A Field Study of Group Faultlines, Team Identity, Conflict, and Performance in Organizational Groups
33 Pages Posted: 25 Jul 2002
Date Written: December 2001
We further the theoretical understanding of group faultlines (hypothetical lines that split a group into subgroups based on two or more demographic attributes; Lau & Murnighan, 1998) in demographically diverse organizations by also conceptualizing the distance of difference between the two subgroups. We create a faultline algorithm to capture not only how cleanly a group splits into subgroups (faultline strength) but also how far apart these subgroups are (faultline distance) on demographic differences (e.g., two members of age 20 are closer in age to two members of an opposing faultline of age 21 than of two members of age 71). To examine how group faultlines affect conflict and performance, we develop and test hypotheses in an organizational setting of 78 groups. We also investigate the moderating effects of team identity on the faultline-conflict link. The results show that groups with strong group faultlines (both high on faultline strength and distance) are more likely to have high levels of task, relationship, and process conflict. Furthermore, group faultlines are found to be detrimental to performance. Finally, a strong sense of team identity among group members minimizes the detrimental effects of group faultlines. Future research directions are presented.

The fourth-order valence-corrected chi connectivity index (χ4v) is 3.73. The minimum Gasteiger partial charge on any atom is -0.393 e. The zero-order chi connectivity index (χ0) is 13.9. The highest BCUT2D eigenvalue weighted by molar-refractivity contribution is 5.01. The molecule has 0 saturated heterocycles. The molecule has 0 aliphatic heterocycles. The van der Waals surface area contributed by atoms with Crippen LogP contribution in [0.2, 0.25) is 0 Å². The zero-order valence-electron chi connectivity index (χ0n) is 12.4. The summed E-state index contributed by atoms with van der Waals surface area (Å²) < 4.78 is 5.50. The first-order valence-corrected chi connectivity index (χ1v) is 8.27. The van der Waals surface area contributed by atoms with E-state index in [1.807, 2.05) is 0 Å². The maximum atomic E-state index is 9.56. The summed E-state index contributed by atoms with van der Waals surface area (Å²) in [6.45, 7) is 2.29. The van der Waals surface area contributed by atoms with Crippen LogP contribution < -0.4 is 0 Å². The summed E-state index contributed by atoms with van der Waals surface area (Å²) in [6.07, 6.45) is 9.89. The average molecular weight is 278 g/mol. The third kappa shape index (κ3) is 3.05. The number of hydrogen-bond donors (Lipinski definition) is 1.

Keywords: Group faultlines, team identity, and inter-subgroup conflict
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